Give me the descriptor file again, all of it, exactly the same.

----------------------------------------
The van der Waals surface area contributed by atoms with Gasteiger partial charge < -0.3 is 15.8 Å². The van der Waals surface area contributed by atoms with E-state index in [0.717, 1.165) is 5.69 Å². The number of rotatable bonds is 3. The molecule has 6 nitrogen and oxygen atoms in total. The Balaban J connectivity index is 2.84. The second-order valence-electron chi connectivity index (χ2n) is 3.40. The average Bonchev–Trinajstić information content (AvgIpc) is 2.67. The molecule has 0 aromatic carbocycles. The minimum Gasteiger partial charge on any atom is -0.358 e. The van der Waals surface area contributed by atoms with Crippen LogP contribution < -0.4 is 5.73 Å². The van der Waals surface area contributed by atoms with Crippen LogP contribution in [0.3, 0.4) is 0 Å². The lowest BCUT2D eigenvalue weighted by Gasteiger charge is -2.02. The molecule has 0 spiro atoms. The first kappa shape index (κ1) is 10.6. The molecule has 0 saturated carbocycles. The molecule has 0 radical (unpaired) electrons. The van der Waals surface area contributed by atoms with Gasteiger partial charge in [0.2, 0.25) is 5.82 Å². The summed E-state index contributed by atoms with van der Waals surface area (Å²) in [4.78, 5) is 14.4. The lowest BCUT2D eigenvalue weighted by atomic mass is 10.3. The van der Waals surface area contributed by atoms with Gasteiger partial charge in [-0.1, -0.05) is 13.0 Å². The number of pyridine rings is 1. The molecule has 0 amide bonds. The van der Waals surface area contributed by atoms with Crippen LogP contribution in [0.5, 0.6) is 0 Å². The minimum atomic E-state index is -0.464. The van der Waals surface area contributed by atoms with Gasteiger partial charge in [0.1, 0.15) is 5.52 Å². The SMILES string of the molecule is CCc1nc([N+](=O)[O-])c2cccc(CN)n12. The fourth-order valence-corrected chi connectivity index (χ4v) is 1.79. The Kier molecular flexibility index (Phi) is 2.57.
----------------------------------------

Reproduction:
The van der Waals surface area contributed by atoms with Gasteiger partial charge < -0.3 is 15.8 Å². The van der Waals surface area contributed by atoms with E-state index in [0.717, 1.165) is 5.69 Å². The number of rotatable bonds is 3. The molecule has 6 nitrogen and oxygen atoms in total. The Balaban J connectivity index is 2.84. The second-order valence-electron chi connectivity index (χ2n) is 3.40. The average Bonchev–Trinajstić information content (AvgIpc) is 2.67. The molecule has 0 aromatic carbocycles. The minimum Gasteiger partial charge on any atom is -0.358 e. The van der Waals surface area contributed by atoms with Crippen LogP contribution < -0.4 is 5.73 Å². The van der Waals surface area contributed by atoms with Crippen LogP contribution in [0.3, 0.4) is 0 Å². The lowest BCUT2D eigenvalue weighted by Gasteiger charge is -2.02. The molecule has 0 spiro atoms. The first kappa shape index (κ1) is 10.6. The molecule has 0 saturated carbocycles. The molecule has 0 radical (unpaired) electrons. The van der Waals surface area contributed by atoms with Gasteiger partial charge in [0.2, 0.25) is 5.82 Å². The summed E-state index contributed by atoms with van der Waals surface area (Å²) in [4.78, 5) is 14.4. The lowest BCUT2D eigenvalue weighted by atomic mass is 10.3. The van der Waals surface area contributed by atoms with Gasteiger partial charge in [-0.1, -0.05) is 13.0 Å². The number of pyridine rings is 1. The molecule has 0 amide bonds. The van der Waals surface area contributed by atoms with Crippen LogP contribution in [0.5, 0.6) is 0 Å². The minimum atomic E-state index is -0.464. The van der Waals surface area contributed by atoms with Gasteiger partial charge in [0.1, 0.15) is 5.52 Å². The SMILES string of the molecule is CCc1nc([N+](=O)[O-])c2cccc(CN)n12. The fourth-order valence-corrected chi connectivity index (χ4v) is 1.79. The Kier molecular flexibility index (Phi) is 2.57.